WTF is an NFT?!
The Beginner’s Guide to Non-Fungible Tokens
At this point, it’s pretty safe to say that most people have at least heard of NFTs – though whether or not they actually understand what they are or how they work is another story. After all, how could you miss it?
While NFTs aren’t technically new (they’ve actually been around since 2014), they’ve definitely entered the collective lexicon of the masses in the last year. And if you’re anything like me, the influx of NFT-related news has probably left you wondering:
What is an NFT, anyways?
Or, if you’re one of those entrepreneurial types: How can I make money with NFTs?
Well, friend, you’re in luck. After countless hours of research (and only 2 mental breakdowns) I’ve come up with this nifty little guide to help answer your biggest NFT questions.
What is an NFT?
As you might have guessed from the article title, NFT stands for Non-Fungible Token.
But my spidey senses are telling me that your next follow up question is: What the @#$% is a Non-Fungible Token? (spooky right?)
Alright here’s the breakdown: “Non-Fungible” is just a fancy way of saying that the asset in question is completely unique and can’t be replaced by something else. So let’s take a 10 dollar bill for example. If you trade that ten bucks for another 10 dollar bill, nothing changes value-wise. One 10 dollar bill is equivalent to another as far as its ability to be used as a medium of exchange, meaning it’s fungible.
But let’s say you had an original Picasso. If you traded that art work for another (even another work by the same artist) you would have something completely different. Because there is only one original, it has unique properties that cannot be easily appraised or exchanged for something similar to it – hence, non-fungible.
(And yes, the same goes for your limited edition Pokemon cards).
How are NFTs different from Cryptocurrency?
Like cryptocurrency, NFTs are digital assets that you mint and house on the blockchain – AKA an online digital ledger that records transactions. But that’s pretty much where the similarities stop.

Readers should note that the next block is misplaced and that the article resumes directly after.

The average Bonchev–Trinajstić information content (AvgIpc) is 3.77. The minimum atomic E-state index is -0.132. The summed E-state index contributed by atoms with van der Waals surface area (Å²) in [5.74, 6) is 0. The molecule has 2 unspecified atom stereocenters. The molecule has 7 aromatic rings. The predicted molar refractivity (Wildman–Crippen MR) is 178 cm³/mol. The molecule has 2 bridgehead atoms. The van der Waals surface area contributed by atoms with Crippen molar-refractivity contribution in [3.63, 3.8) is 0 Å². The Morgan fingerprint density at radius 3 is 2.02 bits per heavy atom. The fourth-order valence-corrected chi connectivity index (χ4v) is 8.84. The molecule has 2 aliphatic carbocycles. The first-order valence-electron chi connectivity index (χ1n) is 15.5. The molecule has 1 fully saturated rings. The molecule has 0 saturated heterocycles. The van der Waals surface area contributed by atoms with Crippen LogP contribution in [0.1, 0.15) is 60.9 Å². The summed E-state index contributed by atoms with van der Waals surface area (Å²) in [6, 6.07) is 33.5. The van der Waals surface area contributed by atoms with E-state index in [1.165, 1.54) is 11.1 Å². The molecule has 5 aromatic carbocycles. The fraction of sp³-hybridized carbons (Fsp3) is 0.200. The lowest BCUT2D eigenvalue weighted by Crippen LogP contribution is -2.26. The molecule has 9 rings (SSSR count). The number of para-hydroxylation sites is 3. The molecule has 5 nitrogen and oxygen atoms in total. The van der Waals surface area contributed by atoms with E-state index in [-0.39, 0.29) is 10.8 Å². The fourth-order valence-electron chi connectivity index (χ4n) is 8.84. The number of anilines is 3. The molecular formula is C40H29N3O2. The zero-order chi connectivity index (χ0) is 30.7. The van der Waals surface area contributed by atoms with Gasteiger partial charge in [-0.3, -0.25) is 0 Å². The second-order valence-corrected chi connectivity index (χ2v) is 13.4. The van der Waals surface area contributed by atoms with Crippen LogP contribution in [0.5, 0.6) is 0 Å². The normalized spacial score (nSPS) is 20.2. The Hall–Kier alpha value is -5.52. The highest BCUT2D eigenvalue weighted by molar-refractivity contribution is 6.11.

Like physical money, cryptocurrency is fungible – it’s easily traded or exchanged and each respective currency is equal in value to itself; one ADA will always be equal to another ADA.
NFTs, on the other hand, are different. Each NFT has a distinct code or address that essentially acts as a digital certificate of ownership, verifying that you have the original. And because each NFT is an original with its own digital signature, it’s impossible to exchange NFTs as equal value assets (non-fungible, remember?).
Are NFTs Just JPEGs?
I can see why you might think NFTs are just glorified JPEGs that people are willing to spend ungodly amounts of money on, but it’s a little more varied than that.
While all NFTs are technically digital objects, they represent both tangible and intangible items such as:
- Digital art
- Artist Merch
- Event tickets
- Videos and sports highlights
- Trading cards/Collectible items
- Virtual avatars and video game skins
- Designer sneakers
- Real estate
The list goes on. Heck, even tweets are on the table. Jack Dorsey, the co-founder of Twitter, sold his first ever tweet as an NFT for more than $2.9 million.
In essence, NFTs are basically just digital collector’s items with built in authenticity.
But wait – can’t I just copy the digital file?
Yeah, you totally can. In fact, there’s been an influx of trolls on Twitter who have copied NFT images and uploaded them as their profile picture.
Some have even gone so far as to copy the image, mint it as an NFT on the blockchain, then use it to get one of those snazzy hexagonal verified NFT profile pictures on Twitter. Holders of the original NFTs have coined a term for the trolls – they’re called right clickers (oooh nerd burn).